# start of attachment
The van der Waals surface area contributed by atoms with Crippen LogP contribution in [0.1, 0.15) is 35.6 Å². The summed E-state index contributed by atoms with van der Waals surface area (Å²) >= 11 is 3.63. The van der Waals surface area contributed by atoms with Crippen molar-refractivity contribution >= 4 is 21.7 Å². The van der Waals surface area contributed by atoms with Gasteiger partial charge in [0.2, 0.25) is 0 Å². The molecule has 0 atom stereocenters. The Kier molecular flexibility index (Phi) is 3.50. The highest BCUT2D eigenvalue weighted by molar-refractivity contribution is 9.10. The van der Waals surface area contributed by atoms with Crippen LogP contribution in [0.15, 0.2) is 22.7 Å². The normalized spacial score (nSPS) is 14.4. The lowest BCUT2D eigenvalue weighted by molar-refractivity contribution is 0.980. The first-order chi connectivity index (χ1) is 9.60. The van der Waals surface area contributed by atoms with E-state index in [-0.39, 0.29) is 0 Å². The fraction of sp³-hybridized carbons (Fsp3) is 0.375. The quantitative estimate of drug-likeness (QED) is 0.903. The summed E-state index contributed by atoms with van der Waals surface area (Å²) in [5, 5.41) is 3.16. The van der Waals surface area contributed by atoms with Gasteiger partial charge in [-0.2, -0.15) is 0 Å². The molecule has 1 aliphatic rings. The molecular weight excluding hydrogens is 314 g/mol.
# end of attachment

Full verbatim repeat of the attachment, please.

The van der Waals surface area contributed by atoms with Crippen LogP contribution in [0.1, 0.15) is 35.6 Å². The summed E-state index contributed by atoms with van der Waals surface area (Å²) >= 11 is 3.63. The van der Waals surface area contributed by atoms with Crippen molar-refractivity contribution >= 4 is 21.7 Å². The van der Waals surface area contributed by atoms with Gasteiger partial charge in [0.2, 0.25) is 0 Å². The molecule has 0 atom stereocenters. The Kier molecular flexibility index (Phi) is 3.50. The highest BCUT2D eigenvalue weighted by molar-refractivity contribution is 9.10. The van der Waals surface area contributed by atoms with Crippen LogP contribution in [0.15, 0.2) is 22.7 Å². The normalized spacial score (nSPS) is 14.4. The lowest BCUT2D eigenvalue weighted by molar-refractivity contribution is 0.980. The first-order chi connectivity index (χ1) is 9.60. The van der Waals surface area contributed by atoms with E-state index in [-0.39, 0.29) is 0 Å². The fraction of sp³-hybridized carbons (Fsp3) is 0.375. The quantitative estimate of drug-likeness (QED) is 0.903. The summed E-state index contributed by atoms with van der Waals surface area (Å²) in [5, 5.41) is 3.16. The van der Waals surface area contributed by atoms with Gasteiger partial charge in [-0.2, -0.15) is 0 Å². The molecule has 1 aliphatic rings. The molecular weight excluding hydrogens is 314 g/mol.